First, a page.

1.The educational underachievement of White working-class pupils is clear. They are among the most likely to not achieve a pass in English and Maths GCSE and the least likely to go to university. White pupils are the country’s ethnic majority, with 982,950 White pupils eligible for free school meals in 2020. Consistently poor outcomes for disadvantaged pupils in this group is a significant challenge in closing the overall disadvantage gap.
2.The gap has been evident for years, through changing national demographics and assessment systems. Between 2004 and 2013 FSM-eligible White British pupils were the lowest performing group in terms of the percentage of pupils achieving five A*-C grades, including English and Maths, with the exception of pupils from Gypsy/Roma and Irish Traveller backgrounds. This has not gone unnoticed. Ofsted published reports highlighting this in 2008 and 2013, and a previous House of Commons Education Select Committee published a report specifically on this topic in 2014. Following that report, the Department published a “compendium of evidence on ethnic minority resilience to the effects of deprivation on attainment” and committed to publishing data on FSM-status in statistical releases.
3.This is a complex problem and throughout our inquiry it has been challenging to clarify what drives this attainment gap. We were disappointed that the Department’s evidence did not acknowledge the importance of trying to do this. Instead, it relied on muddled thinking and asserted that more of the same policies to drive up standards will solve the attainment gap, despite evidence that the gap had ceased closing before the pandemic.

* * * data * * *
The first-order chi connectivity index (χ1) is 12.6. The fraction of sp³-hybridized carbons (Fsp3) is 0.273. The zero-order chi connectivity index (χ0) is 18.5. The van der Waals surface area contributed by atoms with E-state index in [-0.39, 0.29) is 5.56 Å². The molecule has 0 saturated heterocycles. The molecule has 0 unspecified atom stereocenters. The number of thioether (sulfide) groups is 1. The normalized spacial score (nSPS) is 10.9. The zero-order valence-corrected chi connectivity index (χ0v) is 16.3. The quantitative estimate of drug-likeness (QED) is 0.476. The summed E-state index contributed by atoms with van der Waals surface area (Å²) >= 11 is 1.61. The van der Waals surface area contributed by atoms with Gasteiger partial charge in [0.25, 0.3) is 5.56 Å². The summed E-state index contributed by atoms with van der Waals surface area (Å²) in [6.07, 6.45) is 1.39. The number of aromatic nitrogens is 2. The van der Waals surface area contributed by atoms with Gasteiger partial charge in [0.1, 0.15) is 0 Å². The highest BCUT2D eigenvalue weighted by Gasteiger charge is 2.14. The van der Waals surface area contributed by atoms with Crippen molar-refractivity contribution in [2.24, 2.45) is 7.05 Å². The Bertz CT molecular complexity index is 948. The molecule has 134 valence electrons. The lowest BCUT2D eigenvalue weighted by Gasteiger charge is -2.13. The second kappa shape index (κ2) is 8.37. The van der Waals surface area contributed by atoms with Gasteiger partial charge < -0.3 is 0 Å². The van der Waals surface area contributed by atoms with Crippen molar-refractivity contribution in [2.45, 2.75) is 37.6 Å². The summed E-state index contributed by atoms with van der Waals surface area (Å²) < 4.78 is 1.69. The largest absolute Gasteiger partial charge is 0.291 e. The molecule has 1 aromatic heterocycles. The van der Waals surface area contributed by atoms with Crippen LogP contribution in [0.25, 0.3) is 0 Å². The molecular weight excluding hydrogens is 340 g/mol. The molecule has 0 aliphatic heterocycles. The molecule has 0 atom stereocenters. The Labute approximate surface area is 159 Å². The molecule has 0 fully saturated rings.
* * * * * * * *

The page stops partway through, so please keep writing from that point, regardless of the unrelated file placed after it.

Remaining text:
4.Witnesses stressed that the gap between disadvantaged White pupils and their peers is not caused by their ethnicity or race. Like them, we do not believe that someone’s ethnicity points to any inherent difference in ability or potential. Neither did the Department convince us that they are right to attribute all the gap to poverty alone. Pupils from ethnic minority backgrounds are more likely to experience poverty, yet they consistently out-perform their White British peers.
5.Professor Matthew Goodwin, Professor of Politics and International Relations at the University of Kent, told us that “there is not one single factor that can explain the problem. We need a multivariate analysis.” Evidence points at interacting issues in all parts of a disadvantaged White child’s life that may cause them to fall behind. These include intergenerational disadvantage, geographic inequalities, family experience of education, disengagement from school, through to a policy failure to strategically address their low participation in higher education.
6.Children from other ethnic groups also face these challenges, but the evidence suggests that disadvantaged White children may be vulnerable to a greater cumulation of them. As the Commission on Race and Ethnic Disparities found, there is much to celebrate in the educational success of some ethnic minorities in England, especially in terms of closing the disadvantage gap. This inquiry is not about taking away from those groups, but rather acknowledging that disadvantaged White pupils have been overlooked for the help that they also need. This is a long-term problem, and solutions need time and co-ordination across Government. Many of the strategies to close the gap for disadvantaged White pupils will help other groups as well, and some of our recommendations reflect that.
7.We began our inquiry on 17 April 2020. We received 65 pieces of written evidence, and held eight evidence sessions, including one with the Rt Hon Nick Gibb MP, Minister of State for School Standards, and Vicky Ford MP, Parliamentary Under Secretary of State for Children and Families. We are grateful to everyone who submitted their evidence to our inquiry, and to our specialist advisers Professor Matthew Goodwin and Mary Curnock Cook.